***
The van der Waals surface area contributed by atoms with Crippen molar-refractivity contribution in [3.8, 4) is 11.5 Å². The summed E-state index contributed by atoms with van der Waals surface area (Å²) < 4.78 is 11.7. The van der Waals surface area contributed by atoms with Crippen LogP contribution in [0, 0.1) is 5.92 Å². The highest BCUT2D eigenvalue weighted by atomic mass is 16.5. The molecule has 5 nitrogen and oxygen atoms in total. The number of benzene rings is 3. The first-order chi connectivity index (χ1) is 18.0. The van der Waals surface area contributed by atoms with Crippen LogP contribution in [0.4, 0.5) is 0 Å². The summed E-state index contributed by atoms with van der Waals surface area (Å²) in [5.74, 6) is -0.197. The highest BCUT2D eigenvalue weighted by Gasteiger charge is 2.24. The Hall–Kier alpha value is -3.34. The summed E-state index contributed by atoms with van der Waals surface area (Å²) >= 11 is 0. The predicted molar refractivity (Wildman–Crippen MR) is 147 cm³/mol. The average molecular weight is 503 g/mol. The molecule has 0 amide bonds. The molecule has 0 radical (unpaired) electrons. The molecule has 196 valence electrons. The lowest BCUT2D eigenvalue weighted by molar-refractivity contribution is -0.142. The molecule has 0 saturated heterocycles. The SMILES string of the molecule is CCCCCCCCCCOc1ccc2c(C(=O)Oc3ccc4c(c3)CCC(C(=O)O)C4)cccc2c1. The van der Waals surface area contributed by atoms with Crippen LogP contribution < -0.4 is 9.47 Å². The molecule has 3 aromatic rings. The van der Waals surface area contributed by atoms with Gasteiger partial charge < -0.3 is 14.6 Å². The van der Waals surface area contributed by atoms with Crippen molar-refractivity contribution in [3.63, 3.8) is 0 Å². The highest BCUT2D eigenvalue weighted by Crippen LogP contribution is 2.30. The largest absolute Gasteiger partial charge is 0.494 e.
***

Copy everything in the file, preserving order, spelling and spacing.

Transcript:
The van der Waals surface area contributed by atoms with Crippen molar-refractivity contribution in [3.8, 4) is 11.5 Å². The summed E-state index contributed by atoms with van der Waals surface area (Å²) < 4.78 is 11.7. The van der Waals surface area contributed by atoms with Crippen LogP contribution in [0, 0.1) is 5.92 Å². The highest BCUT2D eigenvalue weighted by atomic mass is 16.5. The molecule has 5 nitrogen and oxygen atoms in total. The number of benzene rings is 3. The first-order chi connectivity index (χ1) is 18.0. The van der Waals surface area contributed by atoms with Crippen LogP contribution in [0.4, 0.5) is 0 Å². The summed E-state index contributed by atoms with van der Waals surface area (Å²) in [5.74, 6) is -0.197. The highest BCUT2D eigenvalue weighted by Gasteiger charge is 2.24. The Hall–Kier alpha value is -3.34. The summed E-state index contributed by atoms with van der Waals surface area (Å²) >= 11 is 0. The predicted molar refractivity (Wildman–Crippen MR) is 147 cm³/mol. The average molecular weight is 503 g/mol. The molecule has 0 amide bonds. The molecule has 0 radical (unpaired) electrons. The molecule has 196 valence electrons. The lowest BCUT2D eigenvalue weighted by molar-refractivity contribution is -0.142. The molecule has 0 saturated heterocycles. The SMILES string of the molecule is CCCCCCCCCCOc1ccc2c(C(=O)Oc3ccc4c(c3)CCC(C(=O)O)C4)cccc2c1. The van der Waals surface area contributed by atoms with Crippen LogP contribution < -0.4 is 9.47 Å². The molecule has 3 aromatic rings. The van der Waals surface area contributed by atoms with Gasteiger partial charge < -0.3 is 14.6 Å². The van der Waals surface area contributed by atoms with Crippen molar-refractivity contribution in [3.63, 3.8) is 0 Å². The highest BCUT2D eigenvalue weighted by Crippen LogP contribution is 2.30. The largest absolute Gasteiger partial charge is 0.494 e.